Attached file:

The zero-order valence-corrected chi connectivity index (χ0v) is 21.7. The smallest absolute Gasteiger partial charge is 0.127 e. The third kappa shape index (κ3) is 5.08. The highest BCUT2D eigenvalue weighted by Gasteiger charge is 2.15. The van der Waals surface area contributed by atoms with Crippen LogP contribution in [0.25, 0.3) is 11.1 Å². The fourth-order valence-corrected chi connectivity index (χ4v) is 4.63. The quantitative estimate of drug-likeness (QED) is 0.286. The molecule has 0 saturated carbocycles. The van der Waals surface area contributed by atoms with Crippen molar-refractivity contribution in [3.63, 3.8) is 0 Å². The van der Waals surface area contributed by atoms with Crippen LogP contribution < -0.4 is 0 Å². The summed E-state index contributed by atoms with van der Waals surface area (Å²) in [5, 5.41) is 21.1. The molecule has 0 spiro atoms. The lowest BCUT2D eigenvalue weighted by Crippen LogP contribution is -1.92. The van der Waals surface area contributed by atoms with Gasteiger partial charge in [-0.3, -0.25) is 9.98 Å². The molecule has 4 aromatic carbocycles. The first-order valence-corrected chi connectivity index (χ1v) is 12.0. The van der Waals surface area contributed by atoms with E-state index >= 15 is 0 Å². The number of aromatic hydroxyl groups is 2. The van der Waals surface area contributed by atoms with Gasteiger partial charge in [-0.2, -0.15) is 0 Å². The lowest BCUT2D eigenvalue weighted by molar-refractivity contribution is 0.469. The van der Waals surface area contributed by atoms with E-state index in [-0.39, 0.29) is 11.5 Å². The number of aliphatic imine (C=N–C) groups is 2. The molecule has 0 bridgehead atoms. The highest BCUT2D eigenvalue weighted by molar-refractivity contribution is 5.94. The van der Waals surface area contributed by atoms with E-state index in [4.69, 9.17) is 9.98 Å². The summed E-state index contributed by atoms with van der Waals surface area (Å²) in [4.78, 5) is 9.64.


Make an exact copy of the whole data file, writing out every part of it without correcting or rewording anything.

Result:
The zero-order valence-corrected chi connectivity index (χ0v) is 21.7. The smallest absolute Gasteiger partial charge is 0.127 e. The third kappa shape index (κ3) is 5.08. The highest BCUT2D eigenvalue weighted by Gasteiger charge is 2.15. The van der Waals surface area contributed by atoms with Crippen LogP contribution in [0.25, 0.3) is 11.1 Å². The fourth-order valence-corrected chi connectivity index (χ4v) is 4.63. The quantitative estimate of drug-likeness (QED) is 0.286. The molecule has 0 saturated carbocycles. The van der Waals surface area contributed by atoms with Crippen molar-refractivity contribution in [3.63, 3.8) is 0 Å². The van der Waals surface area contributed by atoms with Crippen LogP contribution < -0.4 is 0 Å². The summed E-state index contributed by atoms with van der Waals surface area (Å²) in [5, 5.41) is 21.1. The molecule has 0 spiro atoms. The lowest BCUT2D eigenvalue weighted by Crippen LogP contribution is -1.92. The van der Waals surface area contributed by atoms with Gasteiger partial charge in [-0.3, -0.25) is 9.98 Å². The molecule has 4 aromatic carbocycles. The first-order valence-corrected chi connectivity index (χ1v) is 12.0. The van der Waals surface area contributed by atoms with E-state index >= 15 is 0 Å². The number of aromatic hydroxyl groups is 2. The van der Waals surface area contributed by atoms with Gasteiger partial charge in [-0.2, -0.15) is 0 Å². The lowest BCUT2D eigenvalue weighted by molar-refractivity contribution is 0.469. The van der Waals surface area contributed by atoms with E-state index in [-0.39, 0.29) is 11.5 Å². The number of aliphatic imine (C=N–C) groups is 2. The molecule has 0 bridgehead atoms. The highest BCUT2D eigenvalue weighted by molar-refractivity contribution is 5.94. The van der Waals surface area contributed by atoms with E-state index in [4.69, 9.17) is 9.98 Å². The summed E-state index contributed by atoms with van der Waals surface area (Å²) in [4.78, 5) is 9.64.